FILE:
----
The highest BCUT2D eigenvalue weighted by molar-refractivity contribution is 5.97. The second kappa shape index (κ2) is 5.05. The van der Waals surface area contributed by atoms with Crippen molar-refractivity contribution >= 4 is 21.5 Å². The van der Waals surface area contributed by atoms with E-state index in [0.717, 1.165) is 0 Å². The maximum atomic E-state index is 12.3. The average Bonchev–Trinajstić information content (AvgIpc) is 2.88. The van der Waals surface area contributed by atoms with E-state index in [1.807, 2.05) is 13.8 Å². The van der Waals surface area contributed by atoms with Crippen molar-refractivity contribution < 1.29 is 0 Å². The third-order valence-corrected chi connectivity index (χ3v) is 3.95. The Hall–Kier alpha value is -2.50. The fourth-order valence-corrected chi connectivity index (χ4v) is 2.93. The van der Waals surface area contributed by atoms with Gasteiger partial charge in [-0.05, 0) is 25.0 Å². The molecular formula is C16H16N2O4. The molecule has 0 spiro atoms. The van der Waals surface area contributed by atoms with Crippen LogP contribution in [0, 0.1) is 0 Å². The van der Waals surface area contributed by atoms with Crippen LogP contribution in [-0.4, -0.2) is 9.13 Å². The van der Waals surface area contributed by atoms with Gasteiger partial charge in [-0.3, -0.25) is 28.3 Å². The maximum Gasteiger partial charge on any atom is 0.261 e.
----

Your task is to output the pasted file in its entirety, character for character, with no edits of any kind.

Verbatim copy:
The highest BCUT2D eigenvalue weighted by molar-refractivity contribution is 5.97. The second kappa shape index (κ2) is 5.05. The van der Waals surface area contributed by atoms with Crippen molar-refractivity contribution >= 4 is 21.5 Å². The van der Waals surface area contributed by atoms with E-state index in [0.717, 1.165) is 0 Å². The maximum atomic E-state index is 12.3. The average Bonchev–Trinajstić information content (AvgIpc) is 2.88. The van der Waals surface area contributed by atoms with E-state index in [1.807, 2.05) is 13.8 Å². The van der Waals surface area contributed by atoms with Crippen molar-refractivity contribution < 1.29 is 0 Å². The third-order valence-corrected chi connectivity index (χ3v) is 3.95. The Hall–Kier alpha value is -2.50. The fourth-order valence-corrected chi connectivity index (χ4v) is 2.93. The van der Waals surface area contributed by atoms with Gasteiger partial charge in [-0.05, 0) is 25.0 Å². The molecular formula is C16H16N2O4. The molecule has 0 spiro atoms. The van der Waals surface area contributed by atoms with Crippen LogP contribution in [0, 0.1) is 0 Å². The van der Waals surface area contributed by atoms with Crippen LogP contribution in [-0.4, -0.2) is 9.13 Å². The van der Waals surface area contributed by atoms with Gasteiger partial charge in [-0.3, -0.25) is 28.3 Å². The maximum Gasteiger partial charge on any atom is 0.261 e.